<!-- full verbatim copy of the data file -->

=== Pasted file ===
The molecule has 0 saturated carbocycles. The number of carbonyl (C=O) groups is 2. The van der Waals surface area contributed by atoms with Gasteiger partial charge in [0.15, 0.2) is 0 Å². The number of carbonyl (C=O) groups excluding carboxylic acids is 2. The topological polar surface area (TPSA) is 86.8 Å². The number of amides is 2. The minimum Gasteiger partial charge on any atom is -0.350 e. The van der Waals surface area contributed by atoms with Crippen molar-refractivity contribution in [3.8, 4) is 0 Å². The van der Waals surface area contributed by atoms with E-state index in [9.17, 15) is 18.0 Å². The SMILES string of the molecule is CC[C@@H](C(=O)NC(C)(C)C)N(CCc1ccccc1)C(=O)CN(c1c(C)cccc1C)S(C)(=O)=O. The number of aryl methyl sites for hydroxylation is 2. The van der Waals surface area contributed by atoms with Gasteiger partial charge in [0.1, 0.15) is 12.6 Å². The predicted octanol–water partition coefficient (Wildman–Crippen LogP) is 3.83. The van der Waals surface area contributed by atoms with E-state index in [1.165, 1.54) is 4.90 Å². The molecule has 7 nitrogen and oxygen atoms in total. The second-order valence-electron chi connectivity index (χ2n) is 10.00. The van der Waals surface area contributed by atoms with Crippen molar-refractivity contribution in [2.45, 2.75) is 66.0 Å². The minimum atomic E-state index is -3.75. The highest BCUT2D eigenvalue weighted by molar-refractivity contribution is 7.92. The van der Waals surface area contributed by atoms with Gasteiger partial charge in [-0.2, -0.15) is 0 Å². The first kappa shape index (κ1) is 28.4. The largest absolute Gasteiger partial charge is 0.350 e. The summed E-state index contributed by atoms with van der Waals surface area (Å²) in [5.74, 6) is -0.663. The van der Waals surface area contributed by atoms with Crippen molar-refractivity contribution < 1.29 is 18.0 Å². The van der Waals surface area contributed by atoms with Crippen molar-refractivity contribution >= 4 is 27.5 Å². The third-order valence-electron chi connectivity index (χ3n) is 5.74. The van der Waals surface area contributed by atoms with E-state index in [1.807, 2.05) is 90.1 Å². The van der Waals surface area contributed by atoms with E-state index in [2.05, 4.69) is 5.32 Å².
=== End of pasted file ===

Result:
The molecule has 0 saturated carbocycles. The number of carbonyl (C=O) groups is 2. The van der Waals surface area contributed by atoms with Gasteiger partial charge in [0.15, 0.2) is 0 Å². The number of carbonyl (C=O) groups excluding carboxylic acids is 2. The topological polar surface area (TPSA) is 86.8 Å². The number of amides is 2. The minimum Gasteiger partial charge on any atom is -0.350 e. The van der Waals surface area contributed by atoms with Crippen molar-refractivity contribution in [3.8, 4) is 0 Å². The van der Waals surface area contributed by atoms with E-state index in [9.17, 15) is 18.0 Å². The SMILES string of the molecule is CC[C@@H](C(=O)NC(C)(C)C)N(CCc1ccccc1)C(=O)CN(c1c(C)cccc1C)S(C)(=O)=O. The number of aryl methyl sites for hydroxylation is 2. The van der Waals surface area contributed by atoms with Gasteiger partial charge in [0.1, 0.15) is 12.6 Å². The predicted octanol–water partition coefficient (Wildman–Crippen LogP) is 3.83. The van der Waals surface area contributed by atoms with E-state index in [1.165, 1.54) is 4.90 Å². The molecule has 7 nitrogen and oxygen atoms in total. The second-order valence-electron chi connectivity index (χ2n) is 10.00. The van der Waals surface area contributed by atoms with Crippen molar-refractivity contribution in [2.45, 2.75) is 66.0 Å². The minimum atomic E-state index is -3.75. The highest BCUT2D eigenvalue weighted by molar-refractivity contribution is 7.92. The van der Waals surface area contributed by atoms with Gasteiger partial charge in [-0.2, -0.15) is 0 Å². The first kappa shape index (κ1) is 28.4. The largest absolute Gasteiger partial charge is 0.350 e. The summed E-state index contributed by atoms with van der Waals surface area (Å²) in [5.74, 6) is -0.663. The van der Waals surface area contributed by atoms with Crippen molar-refractivity contribution < 1.29 is 18.0 Å². The van der Waals surface area contributed by atoms with Crippen molar-refractivity contribution >= 4 is 27.5 Å². The third-order valence-electron chi connectivity index (χ3n) is 5.74. The van der Waals surface area contributed by atoms with E-state index in [1.807, 2.05) is 90.1 Å². The van der Waals surface area contributed by atoms with E-state index in [2.05, 4.69) is 5.32 Å².